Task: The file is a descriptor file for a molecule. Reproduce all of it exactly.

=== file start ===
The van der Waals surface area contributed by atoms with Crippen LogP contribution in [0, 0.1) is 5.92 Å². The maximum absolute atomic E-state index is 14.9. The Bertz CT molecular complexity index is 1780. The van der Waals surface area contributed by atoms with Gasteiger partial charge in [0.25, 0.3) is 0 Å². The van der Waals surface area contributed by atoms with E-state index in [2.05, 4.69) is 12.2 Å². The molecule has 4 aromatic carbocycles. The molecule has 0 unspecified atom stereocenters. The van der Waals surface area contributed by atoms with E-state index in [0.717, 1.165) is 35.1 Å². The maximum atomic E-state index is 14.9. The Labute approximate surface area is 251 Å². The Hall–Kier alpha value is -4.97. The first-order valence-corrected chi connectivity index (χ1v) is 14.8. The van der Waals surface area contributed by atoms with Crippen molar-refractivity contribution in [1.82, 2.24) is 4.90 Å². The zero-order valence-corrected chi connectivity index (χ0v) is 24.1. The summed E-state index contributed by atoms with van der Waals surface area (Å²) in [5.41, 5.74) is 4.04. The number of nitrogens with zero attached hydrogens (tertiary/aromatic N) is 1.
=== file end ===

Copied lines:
The van der Waals surface area contributed by atoms with Crippen LogP contribution in [0, 0.1) is 5.92 Å². The maximum absolute atomic E-state index is 14.9. The Bertz CT molecular complexity index is 1780. The van der Waals surface area contributed by atoms with Gasteiger partial charge in [0.25, 0.3) is 0 Å². The van der Waals surface area contributed by atoms with E-state index in [2.05, 4.69) is 12.2 Å². The molecule has 4 aromatic carbocycles. The molecule has 0 unspecified atom stereocenters. The van der Waals surface area contributed by atoms with E-state index in [0.717, 1.165) is 35.1 Å². The maximum atomic E-state index is 14.9. The Labute approximate surface area is 251 Å². The Hall–Kier alpha value is -4.97. The first-order valence-corrected chi connectivity index (χ1v) is 14.8. The van der Waals surface area contributed by atoms with Crippen molar-refractivity contribution in [1.82, 2.24) is 4.90 Å². The zero-order valence-corrected chi connectivity index (χ0v) is 24.1. The summed E-state index contributed by atoms with van der Waals surface area (Å²) in [5.41, 5.74) is 4.04. The number of nitrogens with zero attached hydrogens (tertiary/aromatic N) is 1.